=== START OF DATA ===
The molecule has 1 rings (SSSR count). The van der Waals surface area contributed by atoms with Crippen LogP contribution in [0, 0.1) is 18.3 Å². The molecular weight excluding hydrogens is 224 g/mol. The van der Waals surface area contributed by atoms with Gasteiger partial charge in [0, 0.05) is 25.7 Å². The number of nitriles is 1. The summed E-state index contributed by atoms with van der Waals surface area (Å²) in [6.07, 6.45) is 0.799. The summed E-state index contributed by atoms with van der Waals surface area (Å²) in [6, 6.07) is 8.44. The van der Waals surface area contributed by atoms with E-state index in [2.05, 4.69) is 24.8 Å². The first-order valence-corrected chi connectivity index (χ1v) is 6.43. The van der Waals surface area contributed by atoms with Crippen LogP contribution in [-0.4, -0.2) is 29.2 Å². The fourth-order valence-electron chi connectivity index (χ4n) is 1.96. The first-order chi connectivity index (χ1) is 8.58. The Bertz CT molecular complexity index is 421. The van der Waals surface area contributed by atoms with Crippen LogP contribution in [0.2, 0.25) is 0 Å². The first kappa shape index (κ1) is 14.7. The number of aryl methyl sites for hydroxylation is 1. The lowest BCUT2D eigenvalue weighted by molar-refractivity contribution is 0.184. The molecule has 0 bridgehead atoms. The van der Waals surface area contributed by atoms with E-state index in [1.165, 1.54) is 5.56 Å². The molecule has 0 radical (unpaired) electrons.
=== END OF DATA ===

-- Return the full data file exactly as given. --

The molecule has 1 rings (SSSR count). The van der Waals surface area contributed by atoms with Crippen LogP contribution in [0, 0.1) is 18.3 Å². The molecular weight excluding hydrogens is 224 g/mol. The van der Waals surface area contributed by atoms with Gasteiger partial charge in [0, 0.05) is 25.7 Å². The number of nitriles is 1. The summed E-state index contributed by atoms with van der Waals surface area (Å²) in [6.07, 6.45) is 0.799. The summed E-state index contributed by atoms with van der Waals surface area (Å²) in [6, 6.07) is 8.44. The van der Waals surface area contributed by atoms with E-state index in [2.05, 4.69) is 24.8 Å². The first-order valence-corrected chi connectivity index (χ1v) is 6.43. The van der Waals surface area contributed by atoms with Crippen LogP contribution in [-0.4, -0.2) is 29.2 Å². The fourth-order valence-electron chi connectivity index (χ4n) is 1.96. The first-order chi connectivity index (χ1) is 8.58. The Bertz CT molecular complexity index is 421. The van der Waals surface area contributed by atoms with Crippen LogP contribution in [0.2, 0.25) is 0 Å². The first kappa shape index (κ1) is 14.7. The number of aryl methyl sites for hydroxylation is 1. The lowest BCUT2D eigenvalue weighted by molar-refractivity contribution is 0.184. The molecule has 0 bridgehead atoms. The van der Waals surface area contributed by atoms with E-state index in [1.165, 1.54) is 5.56 Å². The molecule has 0 radical (unpaired) electrons.